Our kids enjoy the food and live cooking at Benihana so we periodically stop in for a little Hibachi Chicken and fried rice. The cooks are always entertaining and it makes for a nice change in the dining experience.
However, our local Benihana is a bit different than most. The majority of the chefs are hispanic. Not that there’s anything wrong with that but you kinda expect a Japanese Steak House to employ Japanese, or at least Asian, chefs to be consistent with the theme.
The first time we visited the local Benihana, our table chef Juan looked at a small child at the other end of the table and said, “Do you know how to say ‘hot’ in Japanese?”
The child shook his head.
Juan said, “Caliente.”
I thought my kids were going to lose it. They couldn’t stop laughing.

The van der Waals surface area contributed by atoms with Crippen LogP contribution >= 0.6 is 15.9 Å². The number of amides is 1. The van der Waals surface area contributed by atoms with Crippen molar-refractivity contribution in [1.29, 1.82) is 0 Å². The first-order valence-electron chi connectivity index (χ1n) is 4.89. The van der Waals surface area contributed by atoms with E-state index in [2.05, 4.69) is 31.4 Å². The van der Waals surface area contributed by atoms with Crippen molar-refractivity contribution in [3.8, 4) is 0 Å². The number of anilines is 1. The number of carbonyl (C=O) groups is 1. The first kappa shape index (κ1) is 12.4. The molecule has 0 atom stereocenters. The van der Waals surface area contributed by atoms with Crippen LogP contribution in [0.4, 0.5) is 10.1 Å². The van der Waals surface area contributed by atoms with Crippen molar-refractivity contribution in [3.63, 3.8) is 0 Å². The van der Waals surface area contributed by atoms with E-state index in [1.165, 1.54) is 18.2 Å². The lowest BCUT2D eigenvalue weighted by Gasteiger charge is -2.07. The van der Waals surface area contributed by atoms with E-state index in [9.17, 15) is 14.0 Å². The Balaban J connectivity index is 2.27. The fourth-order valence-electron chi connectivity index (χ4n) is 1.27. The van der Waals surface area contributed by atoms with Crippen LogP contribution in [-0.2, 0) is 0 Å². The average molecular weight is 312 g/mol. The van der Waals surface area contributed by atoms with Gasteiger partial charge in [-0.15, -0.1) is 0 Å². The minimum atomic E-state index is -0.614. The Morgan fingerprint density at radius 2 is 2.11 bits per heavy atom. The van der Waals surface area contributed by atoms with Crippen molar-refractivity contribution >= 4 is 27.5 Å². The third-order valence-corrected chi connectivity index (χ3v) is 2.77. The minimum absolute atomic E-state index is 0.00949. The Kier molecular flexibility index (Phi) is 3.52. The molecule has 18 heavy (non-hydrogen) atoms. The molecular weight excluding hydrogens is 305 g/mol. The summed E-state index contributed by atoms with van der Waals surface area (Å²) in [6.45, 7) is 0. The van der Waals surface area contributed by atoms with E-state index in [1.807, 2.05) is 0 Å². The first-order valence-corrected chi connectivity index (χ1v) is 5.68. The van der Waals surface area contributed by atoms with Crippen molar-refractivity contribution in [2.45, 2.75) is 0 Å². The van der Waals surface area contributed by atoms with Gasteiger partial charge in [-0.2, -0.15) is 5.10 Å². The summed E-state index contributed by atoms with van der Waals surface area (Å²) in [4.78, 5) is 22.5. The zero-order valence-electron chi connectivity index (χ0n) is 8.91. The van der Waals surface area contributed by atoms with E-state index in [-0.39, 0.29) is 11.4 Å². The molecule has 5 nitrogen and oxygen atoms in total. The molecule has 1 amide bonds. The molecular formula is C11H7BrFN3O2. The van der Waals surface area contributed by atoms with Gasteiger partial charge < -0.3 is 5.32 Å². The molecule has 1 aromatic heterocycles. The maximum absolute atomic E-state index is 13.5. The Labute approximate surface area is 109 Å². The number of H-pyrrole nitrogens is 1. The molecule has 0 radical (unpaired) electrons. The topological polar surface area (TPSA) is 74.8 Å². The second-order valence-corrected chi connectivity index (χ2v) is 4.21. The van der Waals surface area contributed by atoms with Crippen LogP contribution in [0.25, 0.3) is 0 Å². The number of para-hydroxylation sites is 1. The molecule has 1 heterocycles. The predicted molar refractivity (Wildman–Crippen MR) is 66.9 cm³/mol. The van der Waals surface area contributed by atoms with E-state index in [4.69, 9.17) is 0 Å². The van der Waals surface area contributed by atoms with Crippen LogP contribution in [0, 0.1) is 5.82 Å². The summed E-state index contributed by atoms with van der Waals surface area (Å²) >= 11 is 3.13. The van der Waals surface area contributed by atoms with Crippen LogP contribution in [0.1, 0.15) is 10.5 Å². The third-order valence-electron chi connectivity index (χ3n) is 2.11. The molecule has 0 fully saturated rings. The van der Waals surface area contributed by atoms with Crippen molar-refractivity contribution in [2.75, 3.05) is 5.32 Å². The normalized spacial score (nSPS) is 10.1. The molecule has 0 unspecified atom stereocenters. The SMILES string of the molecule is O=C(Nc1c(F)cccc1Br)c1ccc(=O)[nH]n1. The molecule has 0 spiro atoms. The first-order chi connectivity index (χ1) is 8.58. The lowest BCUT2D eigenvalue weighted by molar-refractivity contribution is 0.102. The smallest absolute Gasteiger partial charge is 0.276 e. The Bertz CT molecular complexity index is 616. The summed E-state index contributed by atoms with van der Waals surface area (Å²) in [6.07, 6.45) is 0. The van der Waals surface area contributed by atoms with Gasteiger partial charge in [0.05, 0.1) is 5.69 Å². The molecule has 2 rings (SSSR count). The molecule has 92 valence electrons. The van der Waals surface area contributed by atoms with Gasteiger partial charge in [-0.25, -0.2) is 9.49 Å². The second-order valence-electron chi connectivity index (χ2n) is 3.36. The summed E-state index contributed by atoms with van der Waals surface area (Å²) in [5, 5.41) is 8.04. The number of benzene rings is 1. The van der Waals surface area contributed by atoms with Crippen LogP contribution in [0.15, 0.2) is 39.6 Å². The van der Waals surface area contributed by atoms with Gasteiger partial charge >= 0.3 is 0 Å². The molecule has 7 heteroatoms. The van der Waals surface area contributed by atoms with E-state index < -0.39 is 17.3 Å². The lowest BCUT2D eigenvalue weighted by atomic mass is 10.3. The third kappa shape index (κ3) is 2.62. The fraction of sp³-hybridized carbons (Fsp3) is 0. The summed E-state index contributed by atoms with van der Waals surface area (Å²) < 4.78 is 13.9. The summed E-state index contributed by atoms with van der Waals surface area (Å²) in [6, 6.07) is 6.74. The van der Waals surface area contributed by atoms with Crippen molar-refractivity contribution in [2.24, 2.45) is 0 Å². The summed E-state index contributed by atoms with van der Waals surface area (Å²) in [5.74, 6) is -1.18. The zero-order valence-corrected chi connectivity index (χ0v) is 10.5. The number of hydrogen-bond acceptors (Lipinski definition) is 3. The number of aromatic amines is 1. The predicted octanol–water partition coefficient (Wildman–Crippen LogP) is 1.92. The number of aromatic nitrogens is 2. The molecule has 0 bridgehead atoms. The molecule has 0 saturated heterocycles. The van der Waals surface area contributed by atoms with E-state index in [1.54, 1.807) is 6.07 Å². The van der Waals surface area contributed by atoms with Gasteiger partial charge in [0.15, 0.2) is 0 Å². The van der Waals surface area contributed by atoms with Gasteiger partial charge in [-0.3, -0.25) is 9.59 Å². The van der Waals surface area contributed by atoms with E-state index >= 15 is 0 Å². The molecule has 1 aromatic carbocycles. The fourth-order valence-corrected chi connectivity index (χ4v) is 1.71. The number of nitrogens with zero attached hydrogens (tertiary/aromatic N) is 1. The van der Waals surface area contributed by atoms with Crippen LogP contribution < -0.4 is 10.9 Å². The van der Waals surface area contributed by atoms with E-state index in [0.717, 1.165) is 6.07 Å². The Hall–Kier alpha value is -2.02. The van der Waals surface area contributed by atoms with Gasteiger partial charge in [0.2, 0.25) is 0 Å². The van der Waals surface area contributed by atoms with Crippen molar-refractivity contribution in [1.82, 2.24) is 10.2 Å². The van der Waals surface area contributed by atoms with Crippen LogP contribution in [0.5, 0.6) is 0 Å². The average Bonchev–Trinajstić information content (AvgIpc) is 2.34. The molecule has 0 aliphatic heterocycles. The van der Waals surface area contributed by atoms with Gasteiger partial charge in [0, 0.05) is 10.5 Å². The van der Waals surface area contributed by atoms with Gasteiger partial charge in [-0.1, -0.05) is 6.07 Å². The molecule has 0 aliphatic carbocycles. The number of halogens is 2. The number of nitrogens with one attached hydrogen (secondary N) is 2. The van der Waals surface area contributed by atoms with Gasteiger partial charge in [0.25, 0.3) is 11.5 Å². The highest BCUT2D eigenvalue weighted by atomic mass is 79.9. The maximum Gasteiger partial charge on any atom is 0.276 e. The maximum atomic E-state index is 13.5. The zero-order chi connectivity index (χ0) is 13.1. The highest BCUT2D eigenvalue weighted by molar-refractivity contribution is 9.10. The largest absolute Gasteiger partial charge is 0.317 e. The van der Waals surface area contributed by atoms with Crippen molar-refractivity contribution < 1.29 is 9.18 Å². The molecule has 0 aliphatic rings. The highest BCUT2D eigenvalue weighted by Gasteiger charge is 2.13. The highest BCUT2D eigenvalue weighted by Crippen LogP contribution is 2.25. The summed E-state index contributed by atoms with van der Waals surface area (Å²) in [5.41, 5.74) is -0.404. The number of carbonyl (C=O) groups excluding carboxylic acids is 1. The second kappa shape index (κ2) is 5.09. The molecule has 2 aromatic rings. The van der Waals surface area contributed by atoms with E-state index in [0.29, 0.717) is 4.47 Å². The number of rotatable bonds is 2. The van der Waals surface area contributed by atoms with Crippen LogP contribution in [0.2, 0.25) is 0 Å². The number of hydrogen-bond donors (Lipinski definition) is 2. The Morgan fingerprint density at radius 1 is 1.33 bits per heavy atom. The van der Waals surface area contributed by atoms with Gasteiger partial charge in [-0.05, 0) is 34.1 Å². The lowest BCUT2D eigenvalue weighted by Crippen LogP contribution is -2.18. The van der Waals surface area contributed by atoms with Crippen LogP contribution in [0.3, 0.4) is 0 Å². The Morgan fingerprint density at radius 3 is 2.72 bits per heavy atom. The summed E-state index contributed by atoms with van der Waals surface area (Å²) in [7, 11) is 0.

Somehow, I suspect this was not part of the usual chef script but it was a nice ad lib.
Recently my wife, son, and I went to Benihana for dinner. Unfortunately, we got a chef in training. Within two minutes of juggling his fork and cleaver, the fork slipped out of his hand and smashed into my wife’s soup bowl and then bounced into her dipping sauce.
No one way injured and the manager quickly apologized for the near stabbing. Once again, my son had a good laugh. But then, for the rest of the dinner, he kept one eye on the chef’s hands as he juggled eggs and shrimp tails.
Benihana is a great example of how to take a normal process, such as a meal, and mix it up. It’s not quite dinner theater and the chefs are not as talented as the performers in Cirque du Soleil. But it is entertaining. And when you want something just a little different, it’s a wonderful change of pace.
Is there a routine in your own life or work that you could “Benihana,” so to speak? Try adding a little caliente to your meeting, or a bit of juggling to your next business presentation. I guarantee you’ll get a different response from your colleagues. Just don’t throw any cooking forks. That’s not bueno.